Source: Hot Air
The shoplifting and subsequent protest of Gibson’s bakery happened way back in 2016. It took years for the Gibson’s defamation case to make its way through the courts but finally in 2019 they won a massive award. The award (initially $44 million later reduced to $25 million) was appealed by Oberlin and in April of this year the school lost that appeal. By that point the full judgment plus the cost of attorneys fees had risen to $31 million.
But Oberlin appealed the case to the Ohio Supreme Court and also asked that it not be forced to pay the Gibson’s Bakery until that appeal was resolved. The Ohio Supreme Court agreed to the latter request earlier this month. However, today it looks like this case might finally be over. The Ohio Supreme Court has refused to consider Oberlin’s appeal.
The Ohio Supreme Court on Tuesday said it would not take up an appeal of a $25 million judgment against Oberlin College in a business’ lawsuit claiming it was libeled by the school after a shoplifting incident involving three Black students…
Oberlin College in a statement said officials are disappointed the Supreme Court did not hear the school’s appeal.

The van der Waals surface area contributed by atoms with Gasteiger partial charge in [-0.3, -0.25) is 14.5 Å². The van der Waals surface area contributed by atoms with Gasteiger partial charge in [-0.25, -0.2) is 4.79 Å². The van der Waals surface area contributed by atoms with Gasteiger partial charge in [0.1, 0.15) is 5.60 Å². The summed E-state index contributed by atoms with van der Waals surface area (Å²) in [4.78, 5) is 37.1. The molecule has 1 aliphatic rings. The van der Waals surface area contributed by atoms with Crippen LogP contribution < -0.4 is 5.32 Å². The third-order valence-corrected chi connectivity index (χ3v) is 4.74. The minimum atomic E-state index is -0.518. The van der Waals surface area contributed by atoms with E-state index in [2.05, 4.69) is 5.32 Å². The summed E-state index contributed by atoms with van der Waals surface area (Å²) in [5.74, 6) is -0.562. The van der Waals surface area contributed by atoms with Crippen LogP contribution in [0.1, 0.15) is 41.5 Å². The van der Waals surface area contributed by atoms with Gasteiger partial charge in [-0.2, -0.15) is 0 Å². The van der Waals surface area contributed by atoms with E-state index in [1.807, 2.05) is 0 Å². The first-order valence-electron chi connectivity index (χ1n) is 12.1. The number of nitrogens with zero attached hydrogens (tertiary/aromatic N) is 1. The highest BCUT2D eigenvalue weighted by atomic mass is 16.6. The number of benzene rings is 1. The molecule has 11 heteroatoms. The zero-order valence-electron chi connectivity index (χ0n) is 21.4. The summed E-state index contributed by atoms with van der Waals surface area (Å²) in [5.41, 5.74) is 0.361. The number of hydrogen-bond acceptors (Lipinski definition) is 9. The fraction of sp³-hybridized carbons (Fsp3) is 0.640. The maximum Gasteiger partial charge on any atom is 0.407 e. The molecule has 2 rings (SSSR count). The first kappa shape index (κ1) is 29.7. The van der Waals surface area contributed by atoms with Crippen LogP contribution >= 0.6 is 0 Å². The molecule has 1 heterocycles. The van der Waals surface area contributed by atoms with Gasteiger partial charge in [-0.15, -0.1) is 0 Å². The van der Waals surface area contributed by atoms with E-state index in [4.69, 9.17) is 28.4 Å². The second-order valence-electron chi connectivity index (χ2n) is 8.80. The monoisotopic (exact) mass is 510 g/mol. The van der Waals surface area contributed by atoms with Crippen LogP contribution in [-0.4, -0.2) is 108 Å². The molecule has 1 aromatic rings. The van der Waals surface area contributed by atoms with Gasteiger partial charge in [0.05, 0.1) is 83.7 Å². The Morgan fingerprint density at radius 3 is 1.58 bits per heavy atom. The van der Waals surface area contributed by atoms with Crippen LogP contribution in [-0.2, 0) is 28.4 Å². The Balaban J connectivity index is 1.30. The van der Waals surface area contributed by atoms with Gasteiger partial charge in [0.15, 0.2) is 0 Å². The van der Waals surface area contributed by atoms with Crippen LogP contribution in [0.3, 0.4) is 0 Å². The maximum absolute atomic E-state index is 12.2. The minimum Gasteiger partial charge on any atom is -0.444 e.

“The issues raised by this case have been challenging, not only for the parties involved, but for the entire Oberlin community,” the statement said.
The issues in this case have not been challenging. They have been clear cut from the beginning and despite that, Oberlin has dragged this process out for years. This has gone on so long that two members of the Gibson family have died waiting for this judgment to be paid out: “David Gibson died in November 2019 at age 65. Allyn Gibson died in February. He was 93.” So it’s hard to have sympathy for Oberlin at this point. In my view, the school lied about its involvement in the protests and then came up with dubious legal claims to try to paying for its involvement.
Legal Insurrection, which has had the best coverage of this story for years, got a statement from the Gibson family. It reads in part:
“The jury recognized Oberlin College’s bullying tactics. The students admitted their misconduct, but Oberlin College could never admit that they were wrong. They presumed that they could bring the Gibsons to their knees. The power of truth has enabled the Gibson family to survive Oberlin’s onslaught.”
Legal Insurrection founder William Jacobson notes that while it’s not impossible for Oberlin to appeal this loss to the Supreme Court it’s extremely unlikely SCOTUS would take up a case which the Ohio Supreme Court decline to review. So this is almost certainly over except for the crying in the Oberlin administration building.
The moral of the story here is that falsely accusing someone of (or some institution) of racism can still cost you dearly even if you’re a very woke college used to stuffing the curriculum with such material. Hopefully other colleges are getting the message.